Or worse, frankly, they barge into you. So a 1980s jacket with a decent set of shoulder pads and a pair of shin-pads for when you walk into the edge of an unsighted box are advisable.

But once immersed, the whole thing becomes beguiling as you follow the action around an array of ominous corners and floors.

Or it does if you have guile. It is possible, if you are particularly dull, to stand in a space, move occasionally and thus miss out on all the action. Still, you'd go home on top of your e-mails.

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But if you are sensible (follow one of the conductors) the experience, and I choose this word carefully, is thrilling. To be surrounded by some of the most talented musicians in the country, playing a previously unheard score, sung by an excellent cast amid extravagantly weird sets is thrilling.

Unlike an opera in a theatre where the music and singing are the focal point of your attentions with the acting coming a distant second, the Punchdrunk immersive experience relegates the music to something more akin to a soundtrack as the action taking place around you.

Claudia HuckleThe acting and action become the driving forces of the piece, along with the constant need to be on your mettle to ensure the cast doesn't go one way and you the other.

Claudia Huckle is compelling and convincing as the Duchess of Malfi, a role in which she is asked to sing and act in a manner she has not encountered before.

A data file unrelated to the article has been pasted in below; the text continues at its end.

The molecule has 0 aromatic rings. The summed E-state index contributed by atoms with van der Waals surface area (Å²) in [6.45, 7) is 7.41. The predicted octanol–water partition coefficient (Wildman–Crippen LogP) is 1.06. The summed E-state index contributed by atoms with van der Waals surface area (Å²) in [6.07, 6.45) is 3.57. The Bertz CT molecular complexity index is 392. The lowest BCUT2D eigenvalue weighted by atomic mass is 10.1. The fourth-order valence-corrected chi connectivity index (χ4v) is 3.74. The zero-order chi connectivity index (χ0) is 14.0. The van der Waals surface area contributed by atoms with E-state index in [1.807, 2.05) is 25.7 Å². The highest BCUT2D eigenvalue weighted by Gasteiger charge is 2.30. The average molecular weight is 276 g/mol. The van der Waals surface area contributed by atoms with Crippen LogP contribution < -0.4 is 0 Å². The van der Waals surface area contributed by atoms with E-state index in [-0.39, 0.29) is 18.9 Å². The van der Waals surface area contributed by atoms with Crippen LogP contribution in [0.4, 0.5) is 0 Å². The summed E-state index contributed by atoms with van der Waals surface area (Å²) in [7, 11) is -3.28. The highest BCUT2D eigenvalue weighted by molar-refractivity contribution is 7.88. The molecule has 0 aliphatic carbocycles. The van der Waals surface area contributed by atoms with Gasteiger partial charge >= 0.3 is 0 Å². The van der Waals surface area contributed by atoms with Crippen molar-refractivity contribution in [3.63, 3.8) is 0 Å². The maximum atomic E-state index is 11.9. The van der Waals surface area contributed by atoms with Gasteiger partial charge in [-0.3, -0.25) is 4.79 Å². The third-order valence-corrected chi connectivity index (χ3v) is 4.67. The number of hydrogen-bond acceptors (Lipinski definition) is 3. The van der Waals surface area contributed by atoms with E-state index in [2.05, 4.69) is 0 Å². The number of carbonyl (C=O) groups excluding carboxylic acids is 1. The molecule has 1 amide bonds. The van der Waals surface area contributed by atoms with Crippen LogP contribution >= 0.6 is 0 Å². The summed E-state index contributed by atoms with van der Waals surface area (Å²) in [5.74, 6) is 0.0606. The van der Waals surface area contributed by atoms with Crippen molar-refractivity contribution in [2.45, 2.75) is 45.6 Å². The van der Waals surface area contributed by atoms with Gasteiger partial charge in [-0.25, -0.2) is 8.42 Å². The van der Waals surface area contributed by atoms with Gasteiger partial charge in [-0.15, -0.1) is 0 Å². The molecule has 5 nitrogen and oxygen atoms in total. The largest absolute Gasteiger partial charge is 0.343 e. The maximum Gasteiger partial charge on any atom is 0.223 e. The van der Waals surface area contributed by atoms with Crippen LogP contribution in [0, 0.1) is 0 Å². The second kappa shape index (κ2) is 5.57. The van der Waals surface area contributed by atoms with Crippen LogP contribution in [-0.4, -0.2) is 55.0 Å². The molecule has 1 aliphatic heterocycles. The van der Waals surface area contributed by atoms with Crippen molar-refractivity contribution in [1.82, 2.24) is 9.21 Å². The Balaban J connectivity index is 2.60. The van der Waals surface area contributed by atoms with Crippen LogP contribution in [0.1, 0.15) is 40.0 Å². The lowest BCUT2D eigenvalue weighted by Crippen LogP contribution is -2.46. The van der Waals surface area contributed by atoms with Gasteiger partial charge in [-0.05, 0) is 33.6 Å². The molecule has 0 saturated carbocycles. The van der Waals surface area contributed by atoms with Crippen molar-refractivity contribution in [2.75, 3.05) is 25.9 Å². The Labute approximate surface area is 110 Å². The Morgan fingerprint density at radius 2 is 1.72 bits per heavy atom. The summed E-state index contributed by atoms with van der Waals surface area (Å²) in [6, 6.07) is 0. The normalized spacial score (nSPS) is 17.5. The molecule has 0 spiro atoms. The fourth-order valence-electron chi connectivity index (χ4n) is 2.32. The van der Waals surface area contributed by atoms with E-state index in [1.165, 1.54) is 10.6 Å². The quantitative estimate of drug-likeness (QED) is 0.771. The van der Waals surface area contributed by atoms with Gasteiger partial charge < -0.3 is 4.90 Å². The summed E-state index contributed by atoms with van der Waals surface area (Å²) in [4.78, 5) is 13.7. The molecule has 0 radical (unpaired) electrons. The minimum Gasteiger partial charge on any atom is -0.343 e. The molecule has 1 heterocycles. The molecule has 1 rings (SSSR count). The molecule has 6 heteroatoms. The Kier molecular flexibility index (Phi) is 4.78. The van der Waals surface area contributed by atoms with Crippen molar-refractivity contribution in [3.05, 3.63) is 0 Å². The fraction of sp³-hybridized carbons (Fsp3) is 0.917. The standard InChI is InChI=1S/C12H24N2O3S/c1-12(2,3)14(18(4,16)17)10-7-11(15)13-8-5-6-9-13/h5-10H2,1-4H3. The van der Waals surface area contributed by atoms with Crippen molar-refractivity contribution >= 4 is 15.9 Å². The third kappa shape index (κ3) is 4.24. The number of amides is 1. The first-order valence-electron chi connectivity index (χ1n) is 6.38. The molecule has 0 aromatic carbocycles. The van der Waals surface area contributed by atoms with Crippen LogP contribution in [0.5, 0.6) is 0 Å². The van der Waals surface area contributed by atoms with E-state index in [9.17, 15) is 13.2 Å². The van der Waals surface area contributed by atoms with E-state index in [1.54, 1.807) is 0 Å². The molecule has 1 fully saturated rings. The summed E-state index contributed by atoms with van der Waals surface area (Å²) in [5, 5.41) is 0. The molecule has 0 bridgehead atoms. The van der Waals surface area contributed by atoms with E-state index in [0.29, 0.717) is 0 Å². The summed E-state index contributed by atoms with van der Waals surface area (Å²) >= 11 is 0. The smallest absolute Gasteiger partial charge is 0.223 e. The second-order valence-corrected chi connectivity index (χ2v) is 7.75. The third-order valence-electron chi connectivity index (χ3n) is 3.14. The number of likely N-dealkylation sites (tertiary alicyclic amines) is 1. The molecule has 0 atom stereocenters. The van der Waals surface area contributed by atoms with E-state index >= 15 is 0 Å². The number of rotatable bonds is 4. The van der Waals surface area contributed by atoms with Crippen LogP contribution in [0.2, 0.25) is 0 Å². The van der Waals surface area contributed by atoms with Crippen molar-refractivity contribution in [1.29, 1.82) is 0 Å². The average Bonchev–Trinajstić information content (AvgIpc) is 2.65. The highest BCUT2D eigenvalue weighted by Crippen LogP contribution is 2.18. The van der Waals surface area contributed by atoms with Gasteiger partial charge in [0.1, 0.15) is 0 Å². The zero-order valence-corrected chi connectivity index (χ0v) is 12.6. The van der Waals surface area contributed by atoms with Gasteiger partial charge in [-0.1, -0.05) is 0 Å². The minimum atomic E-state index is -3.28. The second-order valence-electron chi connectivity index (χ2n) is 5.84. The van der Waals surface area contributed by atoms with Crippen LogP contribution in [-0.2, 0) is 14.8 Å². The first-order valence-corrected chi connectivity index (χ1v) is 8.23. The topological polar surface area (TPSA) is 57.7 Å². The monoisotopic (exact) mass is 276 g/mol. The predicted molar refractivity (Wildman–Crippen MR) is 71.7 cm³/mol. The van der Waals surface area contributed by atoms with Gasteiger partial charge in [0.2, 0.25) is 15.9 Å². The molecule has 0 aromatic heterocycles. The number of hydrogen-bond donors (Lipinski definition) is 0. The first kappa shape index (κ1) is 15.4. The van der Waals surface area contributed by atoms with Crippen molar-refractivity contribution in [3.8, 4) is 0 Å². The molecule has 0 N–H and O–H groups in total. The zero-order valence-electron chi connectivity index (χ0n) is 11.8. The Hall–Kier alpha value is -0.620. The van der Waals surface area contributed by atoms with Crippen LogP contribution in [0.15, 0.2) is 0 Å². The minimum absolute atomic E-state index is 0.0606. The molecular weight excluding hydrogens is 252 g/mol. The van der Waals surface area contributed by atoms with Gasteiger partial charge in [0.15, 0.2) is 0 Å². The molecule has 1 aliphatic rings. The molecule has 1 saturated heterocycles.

The rest of the cast, at least the ones I saw (there were plenty of others in distant corners acting out accompanying scenes) equipped themselves with poise and presence, especially Andrew Watts playing the Duchess's incestuous twin brother with grotesque glee.

I asked John Berry, ENO's artistic director, if he planned a cast recording of the opera. He didn't. But then went on to say that he could imagine the piece being presented as a straight opera in the Coliseum.

Now, that would be counter to the original concept, but I can see the merit in the idea. Having been totally absorbed by the action last night, I would now like to be given the chance to see the music foregrounded and have the chance to listen to it properly.

But the thought that most struck me last night was where else in the world could this work have been commissioned?

Which other country has an arts scene so confident, adventurous, ambitious and thoughtful that risks such as this production are not only seen through, but executed with such aplomb? The answer in my experience is nowhere, the UK leads the world.

But for how long? According to the ENO it is this sort of avant-garde production that will cease once the coalition government's cuts are made later this year.

Or, as someone put it last night, "this is the end for programming like this, there will never be another season like it." I hope they're wrong.